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Biden signs legislation threatening to ban TikTok unless Chinese owner sells the social media platform

LEGISLATION to ban social media platform TikTok in the United States unless it is sold by its Chinese owner was signed into law by President Joe Biden last night.

Passed by the Senate late on Tuesday, the measure is part of a $95 billion (£76.3bn) package of war aid to Israel, Ukraine and Taiwan approved by 79 votes to 18.

Republicans in the House of Representatives decided last week to attach the TikTok Bill to the war funding package after negotiations with the Senate, where an earlier version of the measure had stalled.

The revised legislation extends the deadline for TikTok’s parent company ByteDance to sell up from six months to nine, with a possible three-month extension if a sale is in progress.

ByteDance will also be barred controlling the algorithm that feeds videos to TikTok users based on their interests and has made the platform a trendsetting phenomenon.

US administration officials and legislators have long claimed that Chinese authorities could force ByteDance to hand over data on US users or influence them by suppressing or promoting certain content on TikTok.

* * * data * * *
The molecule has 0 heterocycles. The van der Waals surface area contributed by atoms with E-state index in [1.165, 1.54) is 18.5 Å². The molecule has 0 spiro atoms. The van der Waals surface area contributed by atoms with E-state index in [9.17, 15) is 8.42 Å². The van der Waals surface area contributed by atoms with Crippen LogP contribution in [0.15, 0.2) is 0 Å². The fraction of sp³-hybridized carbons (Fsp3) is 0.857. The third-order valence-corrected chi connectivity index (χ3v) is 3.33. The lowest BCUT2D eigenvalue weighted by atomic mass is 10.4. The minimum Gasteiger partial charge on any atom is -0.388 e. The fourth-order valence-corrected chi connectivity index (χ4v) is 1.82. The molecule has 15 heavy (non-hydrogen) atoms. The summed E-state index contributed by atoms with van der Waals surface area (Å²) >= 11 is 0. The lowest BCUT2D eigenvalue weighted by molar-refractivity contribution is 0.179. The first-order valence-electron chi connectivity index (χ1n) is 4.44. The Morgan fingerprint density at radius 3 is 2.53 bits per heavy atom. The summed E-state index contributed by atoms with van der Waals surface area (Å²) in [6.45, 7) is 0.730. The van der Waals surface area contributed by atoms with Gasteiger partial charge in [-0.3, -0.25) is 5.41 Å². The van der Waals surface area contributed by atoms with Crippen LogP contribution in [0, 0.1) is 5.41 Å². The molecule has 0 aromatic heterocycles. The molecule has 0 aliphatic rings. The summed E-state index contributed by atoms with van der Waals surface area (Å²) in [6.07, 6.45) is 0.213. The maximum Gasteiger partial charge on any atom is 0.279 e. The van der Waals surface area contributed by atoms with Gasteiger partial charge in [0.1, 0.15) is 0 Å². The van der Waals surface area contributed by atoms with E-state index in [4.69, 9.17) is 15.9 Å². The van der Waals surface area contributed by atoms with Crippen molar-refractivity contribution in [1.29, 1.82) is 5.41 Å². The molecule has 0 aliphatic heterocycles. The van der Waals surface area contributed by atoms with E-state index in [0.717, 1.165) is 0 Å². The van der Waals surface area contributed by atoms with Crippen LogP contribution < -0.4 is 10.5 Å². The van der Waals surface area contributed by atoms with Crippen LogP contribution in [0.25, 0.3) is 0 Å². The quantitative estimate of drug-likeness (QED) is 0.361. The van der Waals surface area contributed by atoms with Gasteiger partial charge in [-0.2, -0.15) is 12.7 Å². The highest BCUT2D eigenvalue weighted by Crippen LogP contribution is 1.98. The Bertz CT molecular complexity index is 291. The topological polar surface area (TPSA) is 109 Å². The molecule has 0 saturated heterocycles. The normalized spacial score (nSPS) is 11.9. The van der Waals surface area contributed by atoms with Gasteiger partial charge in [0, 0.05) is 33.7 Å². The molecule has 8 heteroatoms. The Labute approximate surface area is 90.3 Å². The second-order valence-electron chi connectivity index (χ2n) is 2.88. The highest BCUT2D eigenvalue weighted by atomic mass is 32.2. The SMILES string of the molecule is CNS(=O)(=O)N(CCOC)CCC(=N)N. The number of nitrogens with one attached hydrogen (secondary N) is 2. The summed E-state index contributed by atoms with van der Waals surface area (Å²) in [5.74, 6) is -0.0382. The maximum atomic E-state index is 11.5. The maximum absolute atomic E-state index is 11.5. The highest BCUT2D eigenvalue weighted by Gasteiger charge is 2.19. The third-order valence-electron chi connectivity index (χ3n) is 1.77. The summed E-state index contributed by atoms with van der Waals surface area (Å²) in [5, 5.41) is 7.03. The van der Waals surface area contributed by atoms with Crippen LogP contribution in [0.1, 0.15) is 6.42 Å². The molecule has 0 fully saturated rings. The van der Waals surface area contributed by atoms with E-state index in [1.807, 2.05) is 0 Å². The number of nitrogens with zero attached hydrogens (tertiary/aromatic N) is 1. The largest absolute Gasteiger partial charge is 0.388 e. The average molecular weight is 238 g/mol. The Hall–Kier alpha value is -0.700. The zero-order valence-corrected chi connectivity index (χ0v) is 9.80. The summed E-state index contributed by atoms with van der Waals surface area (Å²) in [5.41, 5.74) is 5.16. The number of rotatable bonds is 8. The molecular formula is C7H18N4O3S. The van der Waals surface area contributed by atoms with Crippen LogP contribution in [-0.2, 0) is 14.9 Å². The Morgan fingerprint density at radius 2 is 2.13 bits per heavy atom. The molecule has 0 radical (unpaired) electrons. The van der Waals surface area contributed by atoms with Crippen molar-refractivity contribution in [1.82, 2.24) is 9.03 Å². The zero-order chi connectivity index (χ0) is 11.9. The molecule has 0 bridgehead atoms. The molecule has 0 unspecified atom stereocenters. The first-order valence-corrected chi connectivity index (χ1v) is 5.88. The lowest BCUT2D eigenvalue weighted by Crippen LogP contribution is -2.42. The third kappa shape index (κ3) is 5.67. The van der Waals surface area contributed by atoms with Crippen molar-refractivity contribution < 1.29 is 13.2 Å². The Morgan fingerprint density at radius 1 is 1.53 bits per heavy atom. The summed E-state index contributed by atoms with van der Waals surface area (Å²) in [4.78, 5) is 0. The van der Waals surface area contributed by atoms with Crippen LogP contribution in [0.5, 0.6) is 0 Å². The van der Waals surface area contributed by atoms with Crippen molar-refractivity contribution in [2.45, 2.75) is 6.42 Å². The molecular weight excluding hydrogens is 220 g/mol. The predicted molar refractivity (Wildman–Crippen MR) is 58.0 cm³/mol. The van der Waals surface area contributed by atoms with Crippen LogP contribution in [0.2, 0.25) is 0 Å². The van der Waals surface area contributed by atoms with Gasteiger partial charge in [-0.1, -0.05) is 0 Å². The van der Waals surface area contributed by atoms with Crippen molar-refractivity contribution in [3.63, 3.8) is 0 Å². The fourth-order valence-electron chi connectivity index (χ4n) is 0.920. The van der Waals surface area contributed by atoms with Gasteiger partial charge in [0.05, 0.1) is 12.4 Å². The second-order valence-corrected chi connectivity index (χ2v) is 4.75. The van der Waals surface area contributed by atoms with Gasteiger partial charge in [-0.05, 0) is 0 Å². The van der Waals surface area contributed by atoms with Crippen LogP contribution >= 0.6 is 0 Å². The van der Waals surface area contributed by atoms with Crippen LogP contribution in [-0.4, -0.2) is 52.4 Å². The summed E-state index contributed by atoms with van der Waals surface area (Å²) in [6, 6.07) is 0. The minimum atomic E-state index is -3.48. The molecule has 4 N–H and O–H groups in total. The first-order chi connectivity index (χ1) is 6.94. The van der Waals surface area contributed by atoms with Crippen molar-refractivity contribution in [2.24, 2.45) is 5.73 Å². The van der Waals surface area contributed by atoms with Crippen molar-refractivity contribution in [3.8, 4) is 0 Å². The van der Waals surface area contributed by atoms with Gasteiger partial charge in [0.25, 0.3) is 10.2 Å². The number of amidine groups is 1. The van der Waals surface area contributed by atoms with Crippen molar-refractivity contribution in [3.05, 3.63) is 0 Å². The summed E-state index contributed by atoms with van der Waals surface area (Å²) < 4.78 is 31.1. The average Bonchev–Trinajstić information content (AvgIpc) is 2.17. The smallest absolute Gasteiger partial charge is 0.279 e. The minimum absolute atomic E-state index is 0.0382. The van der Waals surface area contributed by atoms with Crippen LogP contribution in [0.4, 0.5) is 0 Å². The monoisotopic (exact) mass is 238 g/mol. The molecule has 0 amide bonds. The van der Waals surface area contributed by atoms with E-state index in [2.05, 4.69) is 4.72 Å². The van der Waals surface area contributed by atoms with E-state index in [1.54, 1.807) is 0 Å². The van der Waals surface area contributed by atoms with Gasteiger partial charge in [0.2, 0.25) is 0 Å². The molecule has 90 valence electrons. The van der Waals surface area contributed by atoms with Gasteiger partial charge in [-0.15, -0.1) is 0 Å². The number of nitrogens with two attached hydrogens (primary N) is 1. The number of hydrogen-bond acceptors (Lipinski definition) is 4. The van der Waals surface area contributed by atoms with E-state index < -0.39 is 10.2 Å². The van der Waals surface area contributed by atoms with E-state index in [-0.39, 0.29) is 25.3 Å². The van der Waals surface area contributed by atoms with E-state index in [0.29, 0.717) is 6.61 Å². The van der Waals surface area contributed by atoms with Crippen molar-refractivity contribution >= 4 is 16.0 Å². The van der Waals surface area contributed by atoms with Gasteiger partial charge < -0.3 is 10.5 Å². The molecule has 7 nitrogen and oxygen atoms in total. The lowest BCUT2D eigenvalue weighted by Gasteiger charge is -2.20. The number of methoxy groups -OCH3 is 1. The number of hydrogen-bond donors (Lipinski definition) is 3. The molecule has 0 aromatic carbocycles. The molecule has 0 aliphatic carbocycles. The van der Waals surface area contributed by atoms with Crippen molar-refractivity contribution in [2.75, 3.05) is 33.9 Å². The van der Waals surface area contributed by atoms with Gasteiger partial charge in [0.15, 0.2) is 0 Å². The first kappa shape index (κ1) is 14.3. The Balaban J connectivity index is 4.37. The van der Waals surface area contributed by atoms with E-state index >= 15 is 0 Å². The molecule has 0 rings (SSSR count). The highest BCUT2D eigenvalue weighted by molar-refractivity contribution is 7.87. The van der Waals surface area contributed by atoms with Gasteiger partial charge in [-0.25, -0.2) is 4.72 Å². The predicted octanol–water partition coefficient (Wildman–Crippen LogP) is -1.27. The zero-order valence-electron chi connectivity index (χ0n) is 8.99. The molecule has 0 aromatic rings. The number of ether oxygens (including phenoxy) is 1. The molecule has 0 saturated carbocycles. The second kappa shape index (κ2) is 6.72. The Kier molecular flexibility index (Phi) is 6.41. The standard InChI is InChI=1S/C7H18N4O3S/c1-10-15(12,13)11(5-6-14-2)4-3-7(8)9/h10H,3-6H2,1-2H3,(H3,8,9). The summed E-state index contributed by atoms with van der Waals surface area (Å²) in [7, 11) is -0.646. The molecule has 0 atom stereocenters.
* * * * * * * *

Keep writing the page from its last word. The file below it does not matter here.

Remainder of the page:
“Congress is acting to prevent foreign adversaries from conducting espionage, surveillance, maligned operations, harming vulnerable Americans, our servicemen and women and our US government personnel,” said Senate commerce committee chairwoman Maria Cantwell.

However, opponents of the Bill say the Chinese government could easily get information on US citizens in other ways, including through commercial data brokers that traffic in personal information.

The foreign aid package, which includes a provision banning data brokers from selling or renting “personally identifiable sensitive data” to North Korea, China, Russia, Iran or entities in those countries, has been criticised by the American Civil Liberties Union, which warns that it is too broad and could hit journalists and others who publish personal information.

Many opponents of the TikTok measure argue the best way to protect US consumers is through implementing a comprehensive federal data privacy law that targets all companies regardless of their origin.

They also note the US has not provided public evidence of TikTok sharing US user information with Chinese authorities or that Chinese officials have ever tinkered with its algorithm.

China has vowed to oppose a forced sale of TikTok and the platform, which has long denied posing a security threat, is also preparing a lawsuit against the legislation.

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